What gets me is this DRM crap is I doubt Sony's given any thought to how this all scales over time. Assume that ALL record companies start using this method and every one is different. You could quickly end up with 8 or 10 different rootkits on your machine - everyone of them trying to manage your CD player - and who knows, maybe your harddrive. Then assume that Sony and the other companies decide that they need update their rootkits over time - with versions that aren't compatible with each other... you could end up with different rootkit for each CD you've ever loaded into your machine. Having several hundred rootkits installed on a machine would probably cause some serious performance and security issues, assuming they could all peacefully co-exist. This is one massively broken idea that Sony has and it has to be stopped NOW.

    JR
  • by TheUnknownCoder (895032) on Wednesday November 02, 2005 @11:16AM (#13932787)
    I read the FAQ's yesterday and the just added the following overnight:
    • 6. I have heard that the protection software is really malware/spyware. Could this be true?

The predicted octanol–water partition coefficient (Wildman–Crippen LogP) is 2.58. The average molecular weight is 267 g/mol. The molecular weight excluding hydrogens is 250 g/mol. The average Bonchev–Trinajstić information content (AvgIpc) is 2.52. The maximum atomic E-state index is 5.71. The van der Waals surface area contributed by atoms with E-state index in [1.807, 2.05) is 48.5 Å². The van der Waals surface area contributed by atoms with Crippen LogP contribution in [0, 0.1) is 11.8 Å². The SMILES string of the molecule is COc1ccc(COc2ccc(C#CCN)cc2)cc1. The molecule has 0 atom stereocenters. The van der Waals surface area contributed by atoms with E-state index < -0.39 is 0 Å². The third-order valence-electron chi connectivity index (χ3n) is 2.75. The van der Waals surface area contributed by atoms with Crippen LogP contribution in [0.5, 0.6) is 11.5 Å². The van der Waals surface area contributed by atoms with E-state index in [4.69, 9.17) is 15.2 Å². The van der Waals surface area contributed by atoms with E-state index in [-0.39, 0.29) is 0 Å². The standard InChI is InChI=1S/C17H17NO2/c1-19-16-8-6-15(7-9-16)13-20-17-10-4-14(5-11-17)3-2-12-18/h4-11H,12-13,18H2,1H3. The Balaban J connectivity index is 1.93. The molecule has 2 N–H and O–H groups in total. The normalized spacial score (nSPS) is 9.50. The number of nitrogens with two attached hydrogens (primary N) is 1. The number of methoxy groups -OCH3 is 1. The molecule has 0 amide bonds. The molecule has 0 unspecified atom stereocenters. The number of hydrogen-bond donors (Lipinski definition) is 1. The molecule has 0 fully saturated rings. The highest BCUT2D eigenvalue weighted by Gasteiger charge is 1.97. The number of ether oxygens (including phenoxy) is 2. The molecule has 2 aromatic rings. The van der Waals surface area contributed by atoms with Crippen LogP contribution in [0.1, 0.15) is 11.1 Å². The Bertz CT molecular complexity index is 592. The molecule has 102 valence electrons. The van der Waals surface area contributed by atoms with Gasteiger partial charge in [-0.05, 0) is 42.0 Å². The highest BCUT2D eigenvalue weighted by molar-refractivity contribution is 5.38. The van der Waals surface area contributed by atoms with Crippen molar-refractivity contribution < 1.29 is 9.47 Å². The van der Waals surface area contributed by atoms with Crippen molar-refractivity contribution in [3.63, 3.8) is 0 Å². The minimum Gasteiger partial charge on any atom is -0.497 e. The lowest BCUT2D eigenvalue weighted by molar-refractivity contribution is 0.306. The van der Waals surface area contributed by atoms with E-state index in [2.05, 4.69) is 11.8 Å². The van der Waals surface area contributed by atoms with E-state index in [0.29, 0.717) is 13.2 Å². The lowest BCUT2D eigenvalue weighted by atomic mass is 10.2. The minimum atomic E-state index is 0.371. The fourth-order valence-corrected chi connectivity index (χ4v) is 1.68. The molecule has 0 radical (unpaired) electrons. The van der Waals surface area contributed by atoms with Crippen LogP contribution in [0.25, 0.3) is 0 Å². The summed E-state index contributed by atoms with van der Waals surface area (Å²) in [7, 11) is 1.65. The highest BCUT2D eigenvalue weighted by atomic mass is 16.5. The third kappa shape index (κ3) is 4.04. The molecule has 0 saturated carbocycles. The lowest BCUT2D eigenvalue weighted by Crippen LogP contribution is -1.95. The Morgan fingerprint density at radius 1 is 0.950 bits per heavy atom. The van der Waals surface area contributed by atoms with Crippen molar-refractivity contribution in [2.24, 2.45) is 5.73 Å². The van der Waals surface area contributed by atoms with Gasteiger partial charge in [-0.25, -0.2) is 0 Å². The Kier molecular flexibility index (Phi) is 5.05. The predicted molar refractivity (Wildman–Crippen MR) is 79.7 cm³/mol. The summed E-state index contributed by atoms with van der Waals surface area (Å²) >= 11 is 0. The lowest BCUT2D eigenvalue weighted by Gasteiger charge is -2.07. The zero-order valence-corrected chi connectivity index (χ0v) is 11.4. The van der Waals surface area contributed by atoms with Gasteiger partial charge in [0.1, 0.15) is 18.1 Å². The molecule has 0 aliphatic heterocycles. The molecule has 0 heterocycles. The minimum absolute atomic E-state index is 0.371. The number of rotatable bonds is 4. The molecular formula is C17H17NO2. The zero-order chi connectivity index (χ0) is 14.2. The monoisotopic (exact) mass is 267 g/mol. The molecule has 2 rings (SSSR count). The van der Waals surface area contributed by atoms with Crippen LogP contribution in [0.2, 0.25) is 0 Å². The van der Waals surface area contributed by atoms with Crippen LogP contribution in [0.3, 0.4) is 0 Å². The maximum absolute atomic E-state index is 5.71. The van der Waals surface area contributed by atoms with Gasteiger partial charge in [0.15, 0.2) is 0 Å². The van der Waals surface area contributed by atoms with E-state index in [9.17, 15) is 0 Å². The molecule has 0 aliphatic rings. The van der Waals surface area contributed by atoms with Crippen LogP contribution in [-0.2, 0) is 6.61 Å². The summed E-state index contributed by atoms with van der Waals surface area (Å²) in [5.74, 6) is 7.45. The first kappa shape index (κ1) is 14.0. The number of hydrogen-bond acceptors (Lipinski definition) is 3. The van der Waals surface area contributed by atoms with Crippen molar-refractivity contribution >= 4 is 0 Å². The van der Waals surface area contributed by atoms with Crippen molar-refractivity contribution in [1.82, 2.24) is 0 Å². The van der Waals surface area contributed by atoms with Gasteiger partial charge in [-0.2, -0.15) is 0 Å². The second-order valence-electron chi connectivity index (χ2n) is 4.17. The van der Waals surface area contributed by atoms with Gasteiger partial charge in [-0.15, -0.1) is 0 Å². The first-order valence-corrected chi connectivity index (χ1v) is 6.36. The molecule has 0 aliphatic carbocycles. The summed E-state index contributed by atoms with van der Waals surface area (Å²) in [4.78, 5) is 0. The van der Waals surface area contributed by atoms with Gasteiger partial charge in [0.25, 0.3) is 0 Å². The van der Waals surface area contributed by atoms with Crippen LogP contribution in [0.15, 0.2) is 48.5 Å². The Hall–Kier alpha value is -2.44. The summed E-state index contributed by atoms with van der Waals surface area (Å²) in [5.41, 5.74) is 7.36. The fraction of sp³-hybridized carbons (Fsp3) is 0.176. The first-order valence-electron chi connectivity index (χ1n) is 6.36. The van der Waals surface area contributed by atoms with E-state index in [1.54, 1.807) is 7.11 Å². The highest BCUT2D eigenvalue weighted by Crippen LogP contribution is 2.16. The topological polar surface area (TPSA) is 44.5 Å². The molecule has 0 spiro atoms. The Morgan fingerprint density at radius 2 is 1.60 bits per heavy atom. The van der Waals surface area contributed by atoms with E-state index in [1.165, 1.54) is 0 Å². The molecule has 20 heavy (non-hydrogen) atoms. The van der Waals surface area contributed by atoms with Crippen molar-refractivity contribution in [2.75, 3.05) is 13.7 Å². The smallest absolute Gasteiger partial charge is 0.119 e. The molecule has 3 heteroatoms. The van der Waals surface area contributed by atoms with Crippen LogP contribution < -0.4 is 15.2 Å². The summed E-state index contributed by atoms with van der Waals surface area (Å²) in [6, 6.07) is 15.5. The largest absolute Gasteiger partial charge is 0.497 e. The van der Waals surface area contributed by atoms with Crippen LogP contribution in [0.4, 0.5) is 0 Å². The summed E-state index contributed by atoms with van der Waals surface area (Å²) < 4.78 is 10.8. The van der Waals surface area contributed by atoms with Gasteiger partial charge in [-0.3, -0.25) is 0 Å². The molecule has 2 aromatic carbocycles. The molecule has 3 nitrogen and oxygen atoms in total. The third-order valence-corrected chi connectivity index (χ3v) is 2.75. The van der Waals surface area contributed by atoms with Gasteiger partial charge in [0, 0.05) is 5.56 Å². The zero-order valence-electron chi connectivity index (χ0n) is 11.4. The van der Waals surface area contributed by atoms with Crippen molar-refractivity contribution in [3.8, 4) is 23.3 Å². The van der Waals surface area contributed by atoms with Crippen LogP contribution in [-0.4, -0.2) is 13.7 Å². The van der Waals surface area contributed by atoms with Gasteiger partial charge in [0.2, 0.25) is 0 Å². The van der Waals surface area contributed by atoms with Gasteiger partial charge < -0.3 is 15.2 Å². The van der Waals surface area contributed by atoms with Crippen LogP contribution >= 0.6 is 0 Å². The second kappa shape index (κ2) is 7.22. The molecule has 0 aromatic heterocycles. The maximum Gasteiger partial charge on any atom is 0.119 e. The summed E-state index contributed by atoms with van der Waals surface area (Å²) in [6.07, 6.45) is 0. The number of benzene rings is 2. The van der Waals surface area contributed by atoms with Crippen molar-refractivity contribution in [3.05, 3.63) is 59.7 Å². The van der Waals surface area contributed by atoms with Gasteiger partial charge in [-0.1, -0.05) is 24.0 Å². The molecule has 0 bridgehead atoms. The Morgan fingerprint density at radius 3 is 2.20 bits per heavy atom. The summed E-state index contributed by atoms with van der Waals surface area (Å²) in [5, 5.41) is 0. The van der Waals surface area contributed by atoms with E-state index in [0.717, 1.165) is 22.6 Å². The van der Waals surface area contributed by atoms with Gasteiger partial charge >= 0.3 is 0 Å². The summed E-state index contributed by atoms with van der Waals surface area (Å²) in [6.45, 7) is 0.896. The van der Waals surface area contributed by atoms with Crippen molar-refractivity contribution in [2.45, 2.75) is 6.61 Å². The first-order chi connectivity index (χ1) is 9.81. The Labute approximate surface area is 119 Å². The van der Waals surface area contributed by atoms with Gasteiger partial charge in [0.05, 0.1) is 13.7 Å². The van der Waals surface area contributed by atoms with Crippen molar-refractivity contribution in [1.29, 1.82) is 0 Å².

• How do I uninstall the software?
    The uninstalling the doesn't say much, it just points us to a form that asks: Where you purchase the disc, Artist Name, Album Title, Store Name, Email Address. That's it. Now, let's say I want to uninstall this rootkit and I fill out the form. What will they do? Send me the instructions on the e-mail? From what Russinovich wrote, it's not a simple and easy task that the average user could do. So they have to send someone over to my house to uninstall this beast from my computer?

    Couldn't Sony foresee the reaction on actual consumers: "I wanna buy this CD, but it has DRM (rootkit or not). Maybe it'll play on my car stereo maybe not. Maybe I'll be able to listen to it on my Discman (made by the same Sony), maybe not [corante.com]. Forget it, I'll get it online."